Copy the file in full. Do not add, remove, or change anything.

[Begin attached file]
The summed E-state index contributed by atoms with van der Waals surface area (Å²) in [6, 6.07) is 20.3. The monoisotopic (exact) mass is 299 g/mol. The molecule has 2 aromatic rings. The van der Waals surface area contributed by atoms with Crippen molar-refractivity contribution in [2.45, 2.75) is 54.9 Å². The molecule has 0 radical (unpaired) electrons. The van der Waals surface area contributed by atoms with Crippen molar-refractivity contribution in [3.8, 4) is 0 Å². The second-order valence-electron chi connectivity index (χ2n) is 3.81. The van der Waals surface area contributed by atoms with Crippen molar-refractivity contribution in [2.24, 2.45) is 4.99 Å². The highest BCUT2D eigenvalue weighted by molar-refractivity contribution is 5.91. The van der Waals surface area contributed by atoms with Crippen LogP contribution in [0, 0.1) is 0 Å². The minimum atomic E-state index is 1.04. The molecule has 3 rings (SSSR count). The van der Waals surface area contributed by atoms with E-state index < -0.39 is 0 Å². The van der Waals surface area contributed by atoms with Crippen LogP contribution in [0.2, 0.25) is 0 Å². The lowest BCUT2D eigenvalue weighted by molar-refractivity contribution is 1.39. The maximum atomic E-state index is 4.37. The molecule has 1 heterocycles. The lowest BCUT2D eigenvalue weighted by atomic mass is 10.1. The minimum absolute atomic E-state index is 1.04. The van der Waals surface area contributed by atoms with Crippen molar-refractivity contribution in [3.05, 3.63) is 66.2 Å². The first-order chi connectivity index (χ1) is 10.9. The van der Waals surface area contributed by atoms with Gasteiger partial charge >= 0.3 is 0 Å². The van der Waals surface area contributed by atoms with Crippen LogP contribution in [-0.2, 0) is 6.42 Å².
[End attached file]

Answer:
The summed E-state index contributed by atoms with van der Waals surface area (Å²) in [6, 6.07) is 20.3. The monoisotopic (exact) mass is 299 g/mol. The molecule has 2 aromatic rings. The van der Waals surface area contributed by atoms with Crippen molar-refractivity contribution in [2.45, 2.75) is 54.9 Å². The molecule has 0 radical (unpaired) electrons. The van der Waals surface area contributed by atoms with Crippen molar-refractivity contribution in [3.8, 4) is 0 Å². The second-order valence-electron chi connectivity index (χ2n) is 3.81. The van der Waals surface area contributed by atoms with Crippen molar-refractivity contribution in [2.24, 2.45) is 4.99 Å². The highest BCUT2D eigenvalue weighted by molar-refractivity contribution is 5.91. The van der Waals surface area contributed by atoms with Crippen LogP contribution in [0, 0.1) is 0 Å². The minimum atomic E-state index is 1.04. The molecule has 3 rings (SSSR count). The van der Waals surface area contributed by atoms with E-state index < -0.39 is 0 Å². The van der Waals surface area contributed by atoms with Crippen LogP contribution in [0.2, 0.25) is 0 Å². The lowest BCUT2D eigenvalue weighted by molar-refractivity contribution is 1.39. The maximum atomic E-state index is 4.37. The molecule has 1 heterocycles. The lowest BCUT2D eigenvalue weighted by atomic mass is 10.1. The minimum absolute atomic E-state index is 1.04. The van der Waals surface area contributed by atoms with Crippen molar-refractivity contribution in [3.05, 3.63) is 66.2 Å². The first-order chi connectivity index (χ1) is 10.9. The van der Waals surface area contributed by atoms with Gasteiger partial charge >= 0.3 is 0 Å². The van der Waals surface area contributed by atoms with Crippen LogP contribution in [-0.2, 0) is 6.42 Å².